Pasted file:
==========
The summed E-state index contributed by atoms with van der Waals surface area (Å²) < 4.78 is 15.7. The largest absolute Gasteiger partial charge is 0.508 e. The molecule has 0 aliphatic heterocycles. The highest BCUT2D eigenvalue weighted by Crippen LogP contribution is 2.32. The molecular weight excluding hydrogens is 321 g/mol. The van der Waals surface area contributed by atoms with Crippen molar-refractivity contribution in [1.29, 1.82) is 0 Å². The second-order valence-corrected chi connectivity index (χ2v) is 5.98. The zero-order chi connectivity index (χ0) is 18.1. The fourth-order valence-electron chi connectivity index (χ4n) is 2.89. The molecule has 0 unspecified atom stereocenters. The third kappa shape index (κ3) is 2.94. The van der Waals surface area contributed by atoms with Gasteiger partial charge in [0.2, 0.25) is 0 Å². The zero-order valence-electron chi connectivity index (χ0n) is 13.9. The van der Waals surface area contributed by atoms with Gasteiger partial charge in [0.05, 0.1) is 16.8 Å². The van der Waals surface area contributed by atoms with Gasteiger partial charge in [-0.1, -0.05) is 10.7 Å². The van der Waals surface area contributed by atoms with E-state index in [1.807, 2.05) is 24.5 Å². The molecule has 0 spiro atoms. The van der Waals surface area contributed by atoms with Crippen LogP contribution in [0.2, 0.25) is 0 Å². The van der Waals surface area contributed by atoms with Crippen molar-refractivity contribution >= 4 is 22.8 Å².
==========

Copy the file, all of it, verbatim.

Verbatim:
The summed E-state index contributed by atoms with van der Waals surface area (Å²) < 4.78 is 15.7. The largest absolute Gasteiger partial charge is 0.508 e. The molecule has 0 aliphatic heterocycles. The highest BCUT2D eigenvalue weighted by Crippen LogP contribution is 2.32. The molecular weight excluding hydrogens is 321 g/mol. The van der Waals surface area contributed by atoms with Crippen molar-refractivity contribution in [1.29, 1.82) is 0 Å². The second-order valence-corrected chi connectivity index (χ2v) is 5.98. The zero-order chi connectivity index (χ0) is 18.1. The fourth-order valence-electron chi connectivity index (χ4n) is 2.89. The molecule has 0 unspecified atom stereocenters. The third kappa shape index (κ3) is 2.94. The van der Waals surface area contributed by atoms with Gasteiger partial charge in [0.2, 0.25) is 0 Å². The zero-order valence-electron chi connectivity index (χ0n) is 13.9. The van der Waals surface area contributed by atoms with Gasteiger partial charge in [0.05, 0.1) is 16.8 Å². The van der Waals surface area contributed by atoms with Gasteiger partial charge in [-0.1, -0.05) is 10.7 Å². The van der Waals surface area contributed by atoms with E-state index in [1.807, 2.05) is 24.5 Å². The molecule has 0 spiro atoms. The van der Waals surface area contributed by atoms with Crippen LogP contribution in [0.2, 0.25) is 0 Å². The van der Waals surface area contributed by atoms with Crippen molar-refractivity contribution >= 4 is 22.8 Å².